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    ABSTRACT: The perifornical-lateral hypothalamic area (PF-LHA) has been implicated in the regulation of behavioural arousal. The PF-LHA contains several cell types including neurones expressing the peptides, hypocretin (HCRT; also called orexin) and melanin-concentrating hormone (MCH). Evidence suggests that most of the PF-LHA neurones, including HCRT neurones, are active during waking and quiescent during non-rapid eye movement (non-NREM) sleep. The PF-LHA contains local GABAergic interneurones and also receives GABAergic inputs from sleep-promoting regions in the preoptic area of the hypothalamus. We hypothesized that increased GABA-mediated inhibition within PF-LHA contributes to the suppression of neuronal activity during non-REM sleep. EEG and EMG activity of rats were monitored for 2 h during microdialytic delivery of artificial cerebrospinal fluid (aCSF) or bicuculline, a GABAA receptor antagonist, into the PF-LHA in spontaneously sleeping rats during the lights-on period. At the end of aCSF or bicuculline perfusion, rats were killed and c-Fos immunoreactivity (Fos-IR) in HCRT, MCH and other PF-LHA neurones was quantified. In response to bicuculline perfusion into the PF-LHA, rats exhibited a dose-dependent decrease in non-REM and REM sleep time and an increase in time awake. The number of HCRT, MCH and non-HCRT/non-MCH neurones exhibiting Fos-IR adjacent to the microdialysis probe also increased dose-dependently in response to bicuculline. However, significantly fewer MCH neurones exhibited Fos-IR in response to bicuculline as compared to HCRT and other PF-LHA neurones. These results support the hypothesis that PF-LHA neurones, including HCRT neurones, are subject to increased endogenous GABAergic inhibition during sleep. In contrast, MCH neurones appear to be subject to weaker GABAergic control during sleep.
    The Journal of Physiology 04/2005; 563(Pt 2):569-82. · 4.38 Impact Factor
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    ABSTRACT: Interleukin-1beta (IL-1) is a pro-inflammatory cytokine that has been implicated in the regulation of nonrapid eye movement (nonREM) sleep. IL-1, IL-1 receptors and the IL-1 receptor antagonist (ra) are present normally in discrete brain regions, including the preoptic area (POA) of the hypothalamus and the adjoining magnocellular basal forebrain (BF). The POA/BF have been implicated in the regulation of sleep-wakefulness. We hypothesized that IL-1 promotes nonREM sleep, in part by altering the state-dependent discharge activity of POA/BF neurons. We recorded the sleep-wake discharge profiles of 83 neurons in the lateral POA/BF and assessed the effects of IL-1, IL-1ra, and IL-ra + IL-1 delivered through a microdialysis probe on state-dependent neuronal discharge activity. IL-1 decreased the discharge rate of POA/BF neurons as a group (n = 55) but wake-related and sleep-related neurons responded differently. IL-1 significantly decreased the discharge rate of wake-related neurons. Of 24 wake-related neurons studied, 19 (79%) neurons exhibited a greater than 20% change in their discharge in the presence of IL-1 during waking. IL-1 suppressed the discharge activity of 18 of 19 responsive neurons. Of 13 sleep-related neurons studied, IL-1 increased the discharge activity of five and suppressed the discharge activity of four neurons. IL-1ra increased the discharge activity of four of nine neurons and significantly attenuated IL-1-induced effects on neuronal activity of POA/BF neurons (n = 19). These results suggest that the sleep-promoting effects of IL-1 may be mediated, in part, via the suppression of wake-related neurons and the activation of a subpopulation of sleep-related neurons in the POA/BF.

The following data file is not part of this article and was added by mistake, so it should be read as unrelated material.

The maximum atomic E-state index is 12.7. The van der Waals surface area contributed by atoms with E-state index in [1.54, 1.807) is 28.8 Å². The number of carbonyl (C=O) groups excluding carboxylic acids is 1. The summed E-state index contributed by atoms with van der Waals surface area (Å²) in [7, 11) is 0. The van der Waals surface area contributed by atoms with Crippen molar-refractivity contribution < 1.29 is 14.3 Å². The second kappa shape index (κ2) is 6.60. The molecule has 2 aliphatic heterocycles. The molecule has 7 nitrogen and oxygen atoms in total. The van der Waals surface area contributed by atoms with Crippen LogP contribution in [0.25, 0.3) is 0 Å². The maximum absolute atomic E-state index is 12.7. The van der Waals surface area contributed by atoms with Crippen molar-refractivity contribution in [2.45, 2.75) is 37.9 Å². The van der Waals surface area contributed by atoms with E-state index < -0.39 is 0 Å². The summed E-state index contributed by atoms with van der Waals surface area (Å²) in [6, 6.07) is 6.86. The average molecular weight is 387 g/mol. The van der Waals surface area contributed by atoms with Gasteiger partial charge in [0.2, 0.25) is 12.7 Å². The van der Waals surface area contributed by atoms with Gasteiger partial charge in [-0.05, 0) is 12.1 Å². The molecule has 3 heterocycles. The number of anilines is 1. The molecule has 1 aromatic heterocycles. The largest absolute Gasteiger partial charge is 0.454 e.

European Journal of Neuroscience 08/2004; 20(1):207-16. · 3.75 Impact Factor
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    ABSTRACT: Upper airway dilator activity during sleep appears to be diminished under conditions of enhanced sleep propensity, such as after sleep deprivation, leading to worsening of obstructive sleep apnea (OSA). Non-rapid eye movement (NREM) sleep propensity originates in sleep-active neurons of the preoptic area (POA) of the hypothalamus and is facilitated by activation of POA warm-sensitive neurons (WSNs). We hypothesized that activation of WSNs by local POA warming would inhibit activity of the posterior cricoarytenoid (PCA) muscle, an airway dilator, during NREM sleep. In chronically prepared unrestrained cats, the PCA exhibited inspiratory bursts in approximate synchrony with inspiratory diaphragmatic activity during waking, NREM, and REM. Integrated inspiratory PCA activity (IA), peak activity (PA), and the lead time (LT) of the onset of inspiratory activity in PCA relative to diaphragm were significantly reduced in NREM sleep and further reduced during REM sleep compared with waking. Mild bilateral local POA warming (0.5-1.2 degrees C) significantly reduced IA, PA, and LT during NREM sleep compared with a prewarming NREM baseline. In some animals, effects of POA warming on PCA activity were found during waking or REM. Because POA WSN activity is increased during spontaneous NREM sleep and regulates sleep propensity, we hypothesize that this activation contributes to reduction of airway dilator activity in patients with OSA.
    AJP Regulatory Integrative and Comparative Physiology 07/2004; 286(6):R1129-37. · 3.28 Impact Factor